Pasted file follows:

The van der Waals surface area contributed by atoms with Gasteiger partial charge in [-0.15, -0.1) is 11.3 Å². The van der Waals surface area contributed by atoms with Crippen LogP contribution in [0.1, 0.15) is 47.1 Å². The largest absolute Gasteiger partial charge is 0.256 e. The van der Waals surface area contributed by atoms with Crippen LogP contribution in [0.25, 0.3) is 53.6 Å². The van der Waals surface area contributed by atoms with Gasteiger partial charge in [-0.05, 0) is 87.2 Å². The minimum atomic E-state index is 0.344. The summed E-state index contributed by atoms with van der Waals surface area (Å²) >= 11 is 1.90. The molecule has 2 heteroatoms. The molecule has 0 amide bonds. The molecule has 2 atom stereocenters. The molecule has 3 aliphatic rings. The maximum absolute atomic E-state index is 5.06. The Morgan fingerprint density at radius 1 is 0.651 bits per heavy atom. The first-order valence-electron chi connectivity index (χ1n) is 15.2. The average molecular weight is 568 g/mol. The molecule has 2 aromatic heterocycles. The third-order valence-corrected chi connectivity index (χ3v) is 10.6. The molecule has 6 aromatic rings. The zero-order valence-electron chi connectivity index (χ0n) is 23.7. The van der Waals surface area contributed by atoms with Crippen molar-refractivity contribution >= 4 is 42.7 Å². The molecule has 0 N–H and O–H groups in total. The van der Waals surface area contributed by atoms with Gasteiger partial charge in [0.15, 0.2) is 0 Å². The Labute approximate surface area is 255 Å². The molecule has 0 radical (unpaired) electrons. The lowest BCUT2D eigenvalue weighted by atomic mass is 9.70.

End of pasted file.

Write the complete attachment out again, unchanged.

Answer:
The van der Waals surface area contributed by atoms with Gasteiger partial charge in [-0.15, -0.1) is 11.3 Å². The van der Waals surface area contributed by atoms with Crippen LogP contribution in [0.1, 0.15) is 47.1 Å². The largest absolute Gasteiger partial charge is 0.256 e. The van der Waals surface area contributed by atoms with Crippen LogP contribution in [0.25, 0.3) is 53.6 Å². The van der Waals surface area contributed by atoms with Gasteiger partial charge in [-0.05, 0) is 87.2 Å². The minimum atomic E-state index is 0.344. The summed E-state index contributed by atoms with van der Waals surface area (Å²) >= 11 is 1.90. The molecule has 2 heteroatoms. The molecule has 0 amide bonds. The molecule has 2 atom stereocenters. The molecule has 3 aliphatic rings. The maximum absolute atomic E-state index is 5.06. The Morgan fingerprint density at radius 1 is 0.651 bits per heavy atom. The first-order valence-electron chi connectivity index (χ1n) is 15.2. The average molecular weight is 568 g/mol. The molecule has 2 aromatic heterocycles. The third-order valence-corrected chi connectivity index (χ3v) is 10.6. The molecule has 6 aromatic rings. The zero-order valence-electron chi connectivity index (χ0n) is 23.7. The van der Waals surface area contributed by atoms with Crippen molar-refractivity contribution >= 4 is 42.7 Å². The molecule has 0 N–H and O–H groups in total. The van der Waals surface area contributed by atoms with Gasteiger partial charge in [0.15, 0.2) is 0 Å². The Labute approximate surface area is 255 Å². The molecule has 0 radical (unpaired) electrons. The lowest BCUT2D eigenvalue weighted by atomic mass is 9.70.